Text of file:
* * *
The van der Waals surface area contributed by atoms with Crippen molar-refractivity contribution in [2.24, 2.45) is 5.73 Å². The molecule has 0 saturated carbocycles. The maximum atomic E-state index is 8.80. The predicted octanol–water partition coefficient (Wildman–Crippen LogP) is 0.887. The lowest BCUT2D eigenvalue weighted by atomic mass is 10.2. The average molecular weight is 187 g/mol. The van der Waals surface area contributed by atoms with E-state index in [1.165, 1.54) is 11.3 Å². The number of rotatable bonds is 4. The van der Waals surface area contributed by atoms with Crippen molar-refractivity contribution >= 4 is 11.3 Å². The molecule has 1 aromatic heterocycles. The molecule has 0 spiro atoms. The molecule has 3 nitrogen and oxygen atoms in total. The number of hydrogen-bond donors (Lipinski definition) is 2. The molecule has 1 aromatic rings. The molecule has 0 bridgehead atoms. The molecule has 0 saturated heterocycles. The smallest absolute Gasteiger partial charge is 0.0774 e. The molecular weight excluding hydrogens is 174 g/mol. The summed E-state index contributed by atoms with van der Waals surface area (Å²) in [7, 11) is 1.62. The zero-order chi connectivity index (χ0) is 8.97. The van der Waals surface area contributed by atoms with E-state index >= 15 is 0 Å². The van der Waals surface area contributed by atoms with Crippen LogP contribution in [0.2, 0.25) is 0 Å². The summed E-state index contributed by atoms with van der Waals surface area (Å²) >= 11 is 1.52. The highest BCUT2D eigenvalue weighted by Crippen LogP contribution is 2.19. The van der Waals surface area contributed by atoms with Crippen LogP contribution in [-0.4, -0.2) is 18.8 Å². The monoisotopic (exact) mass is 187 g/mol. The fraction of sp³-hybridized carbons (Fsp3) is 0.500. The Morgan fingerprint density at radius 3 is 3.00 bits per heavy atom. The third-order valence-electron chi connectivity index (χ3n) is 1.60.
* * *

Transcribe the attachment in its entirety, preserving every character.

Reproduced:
The van der Waals surface area contributed by atoms with Crippen molar-refractivity contribution in [2.24, 2.45) is 5.73 Å². The molecule has 0 saturated carbocycles. The maximum atomic E-state index is 8.80. The predicted octanol–water partition coefficient (Wildman–Crippen LogP) is 0.887. The lowest BCUT2D eigenvalue weighted by atomic mass is 10.2. The average molecular weight is 187 g/mol. The van der Waals surface area contributed by atoms with E-state index in [1.165, 1.54) is 11.3 Å². The number of rotatable bonds is 4. The van der Waals surface area contributed by atoms with Crippen molar-refractivity contribution >= 4 is 11.3 Å². The molecule has 1 aromatic heterocycles. The molecule has 0 spiro atoms. The molecule has 3 nitrogen and oxygen atoms in total. The number of hydrogen-bond donors (Lipinski definition) is 2. The molecule has 1 aromatic rings. The molecule has 0 bridgehead atoms. The molecule has 0 saturated heterocycles. The smallest absolute Gasteiger partial charge is 0.0774 e. The molecular weight excluding hydrogens is 174 g/mol. The summed E-state index contributed by atoms with van der Waals surface area (Å²) in [7, 11) is 1.62. The zero-order chi connectivity index (χ0) is 8.97. The van der Waals surface area contributed by atoms with E-state index >= 15 is 0 Å². The van der Waals surface area contributed by atoms with Crippen LogP contribution in [0.2, 0.25) is 0 Å². The summed E-state index contributed by atoms with van der Waals surface area (Å²) >= 11 is 1.52. The highest BCUT2D eigenvalue weighted by Crippen LogP contribution is 2.19. The van der Waals surface area contributed by atoms with Crippen LogP contribution in [-0.4, -0.2) is 18.8 Å². The monoisotopic (exact) mass is 187 g/mol. The fraction of sp³-hybridized carbons (Fsp3) is 0.500. The Morgan fingerprint density at radius 3 is 3.00 bits per heavy atom. The third-order valence-electron chi connectivity index (χ3n) is 1.60.